In 2016, 933 people died on Missouri roadways due to automobile crashes and automobile accidents. In a recent blog I discussed how the numbers of traffic fatalities have rose sharply over the past several years and 2016 was no different. Unfortunately, there were sixty-six (66) more road fatalities in 2016 than there were in 2015. Even though that may not seem like a major leap, consider that there were nearly 170 more traffic fatalities on Missouri roads in 2016 than in 2014!
The numbers are rising and there are things we can all do to help. We already know about the dangers of distracted driving discussed in blog entry from a few months ago. Another major area of concern and contributor to Missouri traffic accidents and traffic collisions are those involving individuals who are driving while under the influence of alcohol or drugs (also known as “DUI/DWI”). According to the Center for Disease Control, nearly one in three traffic deaths involve a drunk driver. During a ten year period, the CDC discovered that 3,314 people were killed in Missouri crashes when they involved a drunk driver.
What Can Be Done?
Many people believe that merely having a few drinks then getting behind the wheel is safe, but consider that the legal limit in Missouri is .08% BAC. For anyone under the age of 21, the legal limit is .02%. Considering that it only takes a few drinks to get to these levels (and in some cases a single drink), everyone should appreciate the consequences of a DWI/DUI conviction and whether it’s worth the risk to get behind the wheel after drinking. Under Missouri law, as discussed in this blog, a DWI/DUI conviction can have long lasting effects.
Recently I had the opportunity to sit down with Taylor Petras from KMIZ (ABC 17) to discuss the consequences of a DWI/DUI conviction. As I explained in that interview, a first time DWI/DUI conviction in Missouri can potentially cost between $5,000 to $10,000, can lead to negative, lifelong consequences for someone’s ability to gain employment, and can lead to a permanent conviction on someone’s record. In most cases a DWI/DUI offender is required to attend classes, obtain special types of insurance, and some offenders are even required to put an ignition interlock on their car. If you are involved in a wreck and are found to be under the influence of drugs or alcohol, then it’s possible that you may also face felony assault, manslaughter, or even murder charges. It’s just not worth it!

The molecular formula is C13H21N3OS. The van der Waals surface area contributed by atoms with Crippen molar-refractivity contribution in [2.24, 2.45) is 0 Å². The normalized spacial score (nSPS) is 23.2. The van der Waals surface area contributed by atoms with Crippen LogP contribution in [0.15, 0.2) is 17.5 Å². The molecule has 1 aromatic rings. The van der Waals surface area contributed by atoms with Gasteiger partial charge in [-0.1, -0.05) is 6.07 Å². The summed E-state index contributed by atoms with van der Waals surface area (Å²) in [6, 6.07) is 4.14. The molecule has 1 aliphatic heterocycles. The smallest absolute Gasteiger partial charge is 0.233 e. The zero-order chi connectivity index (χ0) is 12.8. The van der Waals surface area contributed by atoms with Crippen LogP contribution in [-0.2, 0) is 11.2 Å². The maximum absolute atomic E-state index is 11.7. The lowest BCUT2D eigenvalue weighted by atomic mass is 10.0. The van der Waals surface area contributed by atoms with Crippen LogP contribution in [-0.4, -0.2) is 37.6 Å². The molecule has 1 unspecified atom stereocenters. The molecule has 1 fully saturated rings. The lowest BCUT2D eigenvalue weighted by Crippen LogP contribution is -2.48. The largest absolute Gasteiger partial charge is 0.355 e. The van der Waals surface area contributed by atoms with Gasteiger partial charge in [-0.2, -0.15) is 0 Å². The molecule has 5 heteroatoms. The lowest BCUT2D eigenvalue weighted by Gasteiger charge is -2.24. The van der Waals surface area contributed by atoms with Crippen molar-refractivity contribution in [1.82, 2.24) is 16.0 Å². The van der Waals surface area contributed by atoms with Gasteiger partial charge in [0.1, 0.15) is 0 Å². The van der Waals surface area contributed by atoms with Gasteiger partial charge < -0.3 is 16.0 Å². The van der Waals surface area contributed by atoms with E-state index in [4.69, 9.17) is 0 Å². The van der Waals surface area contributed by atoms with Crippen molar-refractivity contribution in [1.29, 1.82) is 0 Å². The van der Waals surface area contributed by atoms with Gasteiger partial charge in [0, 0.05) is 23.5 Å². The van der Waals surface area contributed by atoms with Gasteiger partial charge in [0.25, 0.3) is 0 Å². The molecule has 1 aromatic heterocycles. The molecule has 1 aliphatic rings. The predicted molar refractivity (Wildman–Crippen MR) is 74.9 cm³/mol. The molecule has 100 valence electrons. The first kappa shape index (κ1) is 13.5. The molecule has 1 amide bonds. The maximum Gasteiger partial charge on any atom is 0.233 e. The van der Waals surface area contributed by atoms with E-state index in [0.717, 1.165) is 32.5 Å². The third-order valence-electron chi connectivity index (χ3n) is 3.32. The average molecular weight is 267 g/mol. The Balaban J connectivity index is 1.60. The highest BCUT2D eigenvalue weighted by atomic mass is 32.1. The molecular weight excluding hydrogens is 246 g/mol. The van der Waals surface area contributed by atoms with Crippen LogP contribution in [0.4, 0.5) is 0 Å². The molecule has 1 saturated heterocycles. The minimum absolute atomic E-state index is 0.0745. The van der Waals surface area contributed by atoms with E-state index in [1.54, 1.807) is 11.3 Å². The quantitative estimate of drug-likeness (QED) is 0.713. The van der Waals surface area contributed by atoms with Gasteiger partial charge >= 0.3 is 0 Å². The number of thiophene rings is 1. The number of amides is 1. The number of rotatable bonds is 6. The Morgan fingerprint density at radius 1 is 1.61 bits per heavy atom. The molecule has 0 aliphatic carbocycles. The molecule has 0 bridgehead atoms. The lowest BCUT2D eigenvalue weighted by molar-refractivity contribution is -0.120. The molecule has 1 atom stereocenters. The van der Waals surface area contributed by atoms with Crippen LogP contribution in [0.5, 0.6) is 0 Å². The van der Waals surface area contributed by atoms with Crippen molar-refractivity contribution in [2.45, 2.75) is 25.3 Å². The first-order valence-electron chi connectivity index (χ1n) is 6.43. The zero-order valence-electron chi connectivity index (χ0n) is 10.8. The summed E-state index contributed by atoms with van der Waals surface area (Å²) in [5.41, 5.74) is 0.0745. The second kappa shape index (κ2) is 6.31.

Businesses and their employees may also have some legal responsibility for serving individuals alcohol and allowing them to drive. Missouri law permits individuals to sue a “person licensed to sell intoxicating liquor…when it is proven by clear and convincing evidence that the seller knew or should have known that intoxicating liquor was served to a person under the age of twenty-one years or knowingly served intoxicating liquor to a visibly intoxicated person.” Employees of these businesses should know that they cannot be fired by their employer for refusing to serve a visibility intoxicated person!
We can all force ourselves to plan ahead, take the keys from a drunk friend, or refuse to serve a drunk patron at the bar. Each of us have the power to change the numbers and drive down the number of driving while intoxicated fatalities.
We Can Make Our Roads Safer!
Whether it’s distracted driving, driving under the influence, or driving while intoxicated, we all have safe choices to make to avoid automobile accidents and automobile crashes. As I stated in the KMIZ story on driving while intoxicated, there is no reason to drive while intoxicated when all someone has to do is push an app or call a taxi to get home. Most Missouri cities offer Uber and multiple taxi services, and some cities have now started offering free rides from police on major holidays. Our firm even offers a taxi giveaway every New Year’s Eve to help Columbia residents get home safe.
Recently, Jefferson City announced it would offer free citywide Uber rides on Inauguration Day. Fortunately, everyone is getting on board with the idea that we can all help to reduce traffic fatalities involving drunk drivers. Whether it’s New Year’s, or any day of the week, there are numerous opportunities for everyone to avoid getting behind of the wheel after they’ve had too much to drink! Take advantage of these opportunities and always consider the real and human costs involved with driving while intoxicated.